Just thought I would post up this little gem from the archives (I believe it was 3 years ago whilst living in Londinium), since life has changed so dramatically over the last 2 years- I thought I would whip out this one- I must admit it was certainly a high point in my culinary past and worked out much better than hoped! Well worth doing if you have to lay out a big spread and here is how to go about it....
Christmas is about eating…lots. So there can be no better centrepiece to a festive feast than a huge bird-within-a-bird-within-a-bird. A bunch of friends received invites a week or so in advance and all that was asked for was £10, a bottle of plonk and a secret Santa present. I found that this supper-club approach to weekend revelry could be a taste of things to come for the New Year. Obviously I love cooking, especially when it comes to sharing it with friends, so naturally Clare and I thought we could cook up quite a bit with £100 in our pockets as we waited for the bus to the mupersarket.
Throwing in whole birds makes things a little more expensive. Good turkeys cost more than I expected, especially if it’s a Kelly Bronze Turkey, whole ducks and wine for mulling easily cleared half the budget! But the vegetables won’t cost that much will they? Don’t get me wrong; I admire those producers that take the time to carefully rear their crops, be it organically, bio-dynamically or otherwise.
But I am not one of these people who fill their baskets with everything organic, far from it, a good grope of a red onion or bunch of celery tells me everything I need to know. I am sure if I had the money to buy everything organic I probably would, but I don’t. Enough on shopping and food politics…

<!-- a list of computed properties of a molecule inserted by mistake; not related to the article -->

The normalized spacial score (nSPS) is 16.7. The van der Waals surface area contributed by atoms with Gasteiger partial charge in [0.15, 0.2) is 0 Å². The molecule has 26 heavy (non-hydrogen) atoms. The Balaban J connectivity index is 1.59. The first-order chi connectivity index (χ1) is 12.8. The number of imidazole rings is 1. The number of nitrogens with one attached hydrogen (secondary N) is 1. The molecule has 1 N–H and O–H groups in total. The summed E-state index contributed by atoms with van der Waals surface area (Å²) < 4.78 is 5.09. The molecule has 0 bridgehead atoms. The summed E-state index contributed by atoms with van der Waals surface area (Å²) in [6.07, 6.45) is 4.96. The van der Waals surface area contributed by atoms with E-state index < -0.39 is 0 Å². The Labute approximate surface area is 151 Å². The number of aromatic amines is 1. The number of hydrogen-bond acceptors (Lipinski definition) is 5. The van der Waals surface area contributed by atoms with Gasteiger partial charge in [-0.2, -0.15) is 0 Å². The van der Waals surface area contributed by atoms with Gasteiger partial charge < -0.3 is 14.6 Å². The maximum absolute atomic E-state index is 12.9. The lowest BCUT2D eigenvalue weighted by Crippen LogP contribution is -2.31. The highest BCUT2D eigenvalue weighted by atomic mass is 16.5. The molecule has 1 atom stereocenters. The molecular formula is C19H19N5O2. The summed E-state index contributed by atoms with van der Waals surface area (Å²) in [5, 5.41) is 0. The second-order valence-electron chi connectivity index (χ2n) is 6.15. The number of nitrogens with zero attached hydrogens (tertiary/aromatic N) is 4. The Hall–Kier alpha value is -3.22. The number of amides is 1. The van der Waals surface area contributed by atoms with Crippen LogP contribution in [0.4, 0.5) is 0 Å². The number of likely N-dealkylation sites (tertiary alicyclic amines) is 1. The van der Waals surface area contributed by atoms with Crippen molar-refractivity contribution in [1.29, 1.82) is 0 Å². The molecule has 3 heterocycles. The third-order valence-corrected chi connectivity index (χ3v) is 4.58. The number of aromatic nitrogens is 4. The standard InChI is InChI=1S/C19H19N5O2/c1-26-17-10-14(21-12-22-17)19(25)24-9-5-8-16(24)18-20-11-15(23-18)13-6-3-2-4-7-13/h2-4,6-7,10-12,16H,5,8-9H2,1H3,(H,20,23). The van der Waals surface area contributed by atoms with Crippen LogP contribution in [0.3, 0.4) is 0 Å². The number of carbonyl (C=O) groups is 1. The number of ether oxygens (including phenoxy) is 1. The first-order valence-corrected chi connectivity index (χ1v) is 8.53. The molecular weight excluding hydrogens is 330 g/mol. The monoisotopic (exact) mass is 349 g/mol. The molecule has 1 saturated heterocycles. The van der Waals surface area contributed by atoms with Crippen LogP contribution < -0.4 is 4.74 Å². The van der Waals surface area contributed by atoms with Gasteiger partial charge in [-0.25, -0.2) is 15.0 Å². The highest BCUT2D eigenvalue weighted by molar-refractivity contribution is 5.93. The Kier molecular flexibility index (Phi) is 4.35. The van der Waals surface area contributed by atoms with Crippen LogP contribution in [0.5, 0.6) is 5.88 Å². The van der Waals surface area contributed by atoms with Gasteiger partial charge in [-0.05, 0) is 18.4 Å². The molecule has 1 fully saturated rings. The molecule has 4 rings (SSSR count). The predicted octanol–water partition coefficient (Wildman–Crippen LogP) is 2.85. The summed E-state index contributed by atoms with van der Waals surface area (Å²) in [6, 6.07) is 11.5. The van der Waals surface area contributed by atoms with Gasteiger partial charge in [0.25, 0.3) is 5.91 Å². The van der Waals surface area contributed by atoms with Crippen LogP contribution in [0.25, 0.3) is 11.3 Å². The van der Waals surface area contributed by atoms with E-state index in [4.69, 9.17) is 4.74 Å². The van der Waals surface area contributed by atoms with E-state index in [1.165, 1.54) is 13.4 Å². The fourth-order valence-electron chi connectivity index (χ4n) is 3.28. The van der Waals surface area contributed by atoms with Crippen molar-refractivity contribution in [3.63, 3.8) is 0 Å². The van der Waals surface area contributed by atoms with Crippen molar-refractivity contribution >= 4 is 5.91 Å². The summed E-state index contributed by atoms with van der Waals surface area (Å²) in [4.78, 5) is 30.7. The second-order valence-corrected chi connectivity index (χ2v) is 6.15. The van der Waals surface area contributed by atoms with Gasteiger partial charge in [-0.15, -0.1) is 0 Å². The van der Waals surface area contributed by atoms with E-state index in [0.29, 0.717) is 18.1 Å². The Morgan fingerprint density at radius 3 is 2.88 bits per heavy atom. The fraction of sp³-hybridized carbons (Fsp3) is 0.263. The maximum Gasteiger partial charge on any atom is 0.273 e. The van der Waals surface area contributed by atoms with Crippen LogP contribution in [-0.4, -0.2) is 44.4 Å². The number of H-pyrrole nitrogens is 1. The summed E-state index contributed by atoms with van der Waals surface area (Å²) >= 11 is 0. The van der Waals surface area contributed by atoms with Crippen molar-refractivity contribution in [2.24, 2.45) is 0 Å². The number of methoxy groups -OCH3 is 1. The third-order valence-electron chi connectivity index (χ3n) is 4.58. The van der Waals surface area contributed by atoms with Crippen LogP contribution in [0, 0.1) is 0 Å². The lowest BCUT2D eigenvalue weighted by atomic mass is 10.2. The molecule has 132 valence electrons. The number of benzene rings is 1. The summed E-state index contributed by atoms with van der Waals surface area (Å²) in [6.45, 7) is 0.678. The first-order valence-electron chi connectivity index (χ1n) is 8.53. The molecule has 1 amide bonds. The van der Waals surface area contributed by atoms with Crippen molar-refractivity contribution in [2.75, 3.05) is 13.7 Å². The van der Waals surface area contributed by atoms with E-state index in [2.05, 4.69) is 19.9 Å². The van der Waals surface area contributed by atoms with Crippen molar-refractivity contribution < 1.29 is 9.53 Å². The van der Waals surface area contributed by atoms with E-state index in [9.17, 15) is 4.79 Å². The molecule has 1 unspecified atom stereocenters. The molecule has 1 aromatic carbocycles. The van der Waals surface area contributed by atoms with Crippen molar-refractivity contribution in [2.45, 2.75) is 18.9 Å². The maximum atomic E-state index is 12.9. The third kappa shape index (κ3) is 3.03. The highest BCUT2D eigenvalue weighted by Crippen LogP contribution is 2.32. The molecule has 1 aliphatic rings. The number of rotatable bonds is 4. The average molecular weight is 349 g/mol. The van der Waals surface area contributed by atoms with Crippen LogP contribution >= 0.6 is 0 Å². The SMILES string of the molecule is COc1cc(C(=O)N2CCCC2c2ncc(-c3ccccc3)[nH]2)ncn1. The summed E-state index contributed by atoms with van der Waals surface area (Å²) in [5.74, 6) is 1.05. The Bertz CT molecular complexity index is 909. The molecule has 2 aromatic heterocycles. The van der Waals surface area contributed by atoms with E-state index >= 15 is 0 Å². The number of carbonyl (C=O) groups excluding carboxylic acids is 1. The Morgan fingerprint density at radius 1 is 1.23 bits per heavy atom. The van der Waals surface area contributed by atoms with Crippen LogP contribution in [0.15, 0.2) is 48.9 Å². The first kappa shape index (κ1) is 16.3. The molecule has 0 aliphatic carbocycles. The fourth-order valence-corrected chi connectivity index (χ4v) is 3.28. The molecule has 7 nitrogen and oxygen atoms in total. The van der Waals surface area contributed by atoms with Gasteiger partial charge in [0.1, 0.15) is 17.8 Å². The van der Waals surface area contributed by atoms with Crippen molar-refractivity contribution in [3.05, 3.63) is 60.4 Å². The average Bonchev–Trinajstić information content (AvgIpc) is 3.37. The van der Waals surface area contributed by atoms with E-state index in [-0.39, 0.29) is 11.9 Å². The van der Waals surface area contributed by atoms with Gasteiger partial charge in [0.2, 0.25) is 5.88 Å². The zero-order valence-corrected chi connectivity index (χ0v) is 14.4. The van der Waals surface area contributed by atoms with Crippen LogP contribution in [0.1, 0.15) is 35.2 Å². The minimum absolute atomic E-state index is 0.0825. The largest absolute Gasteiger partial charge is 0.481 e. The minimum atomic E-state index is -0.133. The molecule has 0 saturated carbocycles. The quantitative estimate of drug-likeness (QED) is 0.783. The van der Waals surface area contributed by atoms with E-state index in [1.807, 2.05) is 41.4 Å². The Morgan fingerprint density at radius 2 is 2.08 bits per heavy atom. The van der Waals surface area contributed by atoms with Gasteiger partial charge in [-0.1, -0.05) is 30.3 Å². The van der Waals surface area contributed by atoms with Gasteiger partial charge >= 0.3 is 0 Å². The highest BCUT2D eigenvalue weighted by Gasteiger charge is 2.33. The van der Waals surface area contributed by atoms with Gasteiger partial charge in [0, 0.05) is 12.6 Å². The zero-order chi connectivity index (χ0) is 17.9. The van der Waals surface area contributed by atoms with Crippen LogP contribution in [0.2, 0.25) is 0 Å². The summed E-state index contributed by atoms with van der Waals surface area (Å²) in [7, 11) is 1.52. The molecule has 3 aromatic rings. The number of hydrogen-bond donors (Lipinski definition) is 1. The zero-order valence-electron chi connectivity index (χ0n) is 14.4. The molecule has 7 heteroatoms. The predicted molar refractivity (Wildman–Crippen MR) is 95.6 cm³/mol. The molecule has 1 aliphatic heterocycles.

The foundation of any good kitchen rests upon laying down some damned fine stock: the base for an infinite amount of sauces, broths and stews. Quick fix solutions come in the form of cubes or powder, but these will never do the real thing justice. Few things are more satisfying than skimming the fat off a simmering stock pot and I take great pleasure in knowing that whilst the stock market is all over the place, the stock in my freezer ain’t going nowhere.
I always make my stock the way Marco Pierre-White does (I do find it ironic that he is the face for Knorr stock cubes!), I read a great recipe some years ago in one of his books under the aptly named ‘basics’ section:
- 2kg of roasted veal bones
- A couple of raw chicken carcasses
- Classic Mirepoix with a twist (1 red onion, 1 leek, 2 celery, 2 carrots)
- A squeeze of tomato puree
- Bouquet garni (sprigs of lemon thyme, rosemary, parsley and 3 bay leaves)
- 1 crushed bulb of garlic
- A good twist of black pepper
- ½ bottle of Red wine
Roasting the veal bones is a great way to add some serious body to your stock, as this melts all the marrow from within the knuckles (get your butcher to saw up the bones). Of course stock wouldn’t be stock without the dog ends and roughly chopped chunks of onion, celery and carrot. My favourite kitchen smell is always kicking off a demi-glace; gently sautéing these three in a pan IS the essence of cooking for me.